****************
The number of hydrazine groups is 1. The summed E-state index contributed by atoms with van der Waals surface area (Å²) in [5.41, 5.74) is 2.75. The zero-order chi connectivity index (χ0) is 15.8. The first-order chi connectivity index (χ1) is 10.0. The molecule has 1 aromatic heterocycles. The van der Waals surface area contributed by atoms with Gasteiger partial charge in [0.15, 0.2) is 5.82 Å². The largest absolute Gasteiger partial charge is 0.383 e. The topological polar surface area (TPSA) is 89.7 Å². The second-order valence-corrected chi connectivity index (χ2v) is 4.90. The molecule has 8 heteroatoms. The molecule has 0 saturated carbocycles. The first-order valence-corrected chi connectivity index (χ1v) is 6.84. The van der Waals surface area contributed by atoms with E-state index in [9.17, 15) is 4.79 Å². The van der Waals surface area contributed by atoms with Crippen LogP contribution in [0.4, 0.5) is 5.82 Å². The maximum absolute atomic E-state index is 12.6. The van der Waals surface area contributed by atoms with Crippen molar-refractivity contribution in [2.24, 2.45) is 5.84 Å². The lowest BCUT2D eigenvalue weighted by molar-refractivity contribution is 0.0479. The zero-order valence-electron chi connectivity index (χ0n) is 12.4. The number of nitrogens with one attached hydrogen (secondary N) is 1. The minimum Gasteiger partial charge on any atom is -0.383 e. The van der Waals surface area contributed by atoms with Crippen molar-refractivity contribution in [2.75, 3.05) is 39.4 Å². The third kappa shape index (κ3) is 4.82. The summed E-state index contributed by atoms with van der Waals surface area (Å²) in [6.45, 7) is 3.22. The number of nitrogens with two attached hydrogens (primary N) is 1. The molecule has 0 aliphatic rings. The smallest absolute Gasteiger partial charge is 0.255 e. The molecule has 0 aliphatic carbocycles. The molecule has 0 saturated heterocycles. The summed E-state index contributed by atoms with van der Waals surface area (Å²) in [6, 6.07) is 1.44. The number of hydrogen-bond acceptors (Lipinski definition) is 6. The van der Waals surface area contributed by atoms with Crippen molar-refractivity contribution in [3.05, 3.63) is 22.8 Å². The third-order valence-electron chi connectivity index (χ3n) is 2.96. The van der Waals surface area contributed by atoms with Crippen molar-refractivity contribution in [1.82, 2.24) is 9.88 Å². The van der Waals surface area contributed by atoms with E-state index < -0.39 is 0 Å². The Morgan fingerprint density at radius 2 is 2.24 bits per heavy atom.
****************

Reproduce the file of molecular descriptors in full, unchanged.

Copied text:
The number of hydrazine groups is 1. The summed E-state index contributed by atoms with van der Waals surface area (Å²) in [5.41, 5.74) is 2.75. The zero-order chi connectivity index (χ0) is 15.8. The first-order chi connectivity index (χ1) is 10.0. The molecule has 1 aromatic heterocycles. The van der Waals surface area contributed by atoms with Gasteiger partial charge in [0.15, 0.2) is 5.82 Å². The largest absolute Gasteiger partial charge is 0.383 e. The topological polar surface area (TPSA) is 89.7 Å². The second-order valence-corrected chi connectivity index (χ2v) is 4.90. The molecule has 8 heteroatoms. The molecule has 0 saturated carbocycles. The first-order valence-corrected chi connectivity index (χ1v) is 6.84. The van der Waals surface area contributed by atoms with E-state index in [9.17, 15) is 4.79 Å². The van der Waals surface area contributed by atoms with Crippen LogP contribution in [0.4, 0.5) is 5.82 Å². The maximum absolute atomic E-state index is 12.6. The van der Waals surface area contributed by atoms with Crippen molar-refractivity contribution in [2.24, 2.45) is 5.84 Å². The lowest BCUT2D eigenvalue weighted by molar-refractivity contribution is 0.0479. The zero-order valence-electron chi connectivity index (χ0n) is 12.4. The number of nitrogens with one attached hydrogen (secondary N) is 1. The minimum Gasteiger partial charge on any atom is -0.383 e. The van der Waals surface area contributed by atoms with Crippen molar-refractivity contribution in [2.75, 3.05) is 39.4 Å². The third kappa shape index (κ3) is 4.82. The summed E-state index contributed by atoms with van der Waals surface area (Å²) in [6.45, 7) is 3.22. The number of nitrogens with two attached hydrogens (primary N) is 1. The molecule has 0 aliphatic rings. The smallest absolute Gasteiger partial charge is 0.255 e. The molecule has 0 aliphatic carbocycles. The molecule has 0 saturated heterocycles. The summed E-state index contributed by atoms with van der Waals surface area (Å²) in [6, 6.07) is 1.44. The number of hydrogen-bond acceptors (Lipinski definition) is 6. The van der Waals surface area contributed by atoms with Crippen molar-refractivity contribution in [3.05, 3.63) is 22.8 Å². The third-order valence-electron chi connectivity index (χ3n) is 2.96. The van der Waals surface area contributed by atoms with Crippen molar-refractivity contribution in [1.82, 2.24) is 9.88 Å². The van der Waals surface area contributed by atoms with E-state index < -0.39 is 0 Å². The Morgan fingerprint density at radius 2 is 2.24 bits per heavy atom.